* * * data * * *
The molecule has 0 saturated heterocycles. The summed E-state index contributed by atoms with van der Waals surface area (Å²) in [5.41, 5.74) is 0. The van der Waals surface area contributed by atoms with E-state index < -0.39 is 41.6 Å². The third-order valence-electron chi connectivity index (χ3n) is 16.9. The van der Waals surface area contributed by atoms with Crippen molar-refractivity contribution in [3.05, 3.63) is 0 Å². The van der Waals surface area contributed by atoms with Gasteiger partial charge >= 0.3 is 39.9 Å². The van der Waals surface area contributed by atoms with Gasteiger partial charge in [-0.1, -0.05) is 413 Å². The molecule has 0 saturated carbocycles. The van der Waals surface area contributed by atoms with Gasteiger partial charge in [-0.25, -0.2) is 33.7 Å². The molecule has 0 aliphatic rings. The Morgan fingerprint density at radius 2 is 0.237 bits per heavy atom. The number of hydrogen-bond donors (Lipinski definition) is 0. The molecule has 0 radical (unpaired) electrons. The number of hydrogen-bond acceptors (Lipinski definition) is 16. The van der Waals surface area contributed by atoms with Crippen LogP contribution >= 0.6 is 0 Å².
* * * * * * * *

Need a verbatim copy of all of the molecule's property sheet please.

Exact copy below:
The molecule has 0 saturated heterocycles. The summed E-state index contributed by atoms with van der Waals surface area (Å²) in [5.41, 5.74) is 0. The van der Waals surface area contributed by atoms with E-state index < -0.39 is 41.6 Å². The third-order valence-electron chi connectivity index (χ3n) is 16.9. The van der Waals surface area contributed by atoms with Crippen molar-refractivity contribution in [3.05, 3.63) is 0 Å². The van der Waals surface area contributed by atoms with Gasteiger partial charge >= 0.3 is 39.9 Å². The van der Waals surface area contributed by atoms with Gasteiger partial charge in [-0.1, -0.05) is 413 Å². The molecule has 0 saturated carbocycles. The van der Waals surface area contributed by atoms with Gasteiger partial charge in [-0.25, -0.2) is 33.7 Å². The molecule has 0 aliphatic rings. The Morgan fingerprint density at radius 2 is 0.237 bits per heavy atom. The number of hydrogen-bond donors (Lipinski definition) is 0. The molecule has 0 radical (unpaired) electrons. The number of hydrogen-bond acceptors (Lipinski definition) is 16. The van der Waals surface area contributed by atoms with Crippen LogP contribution >= 0.6 is 0 Å².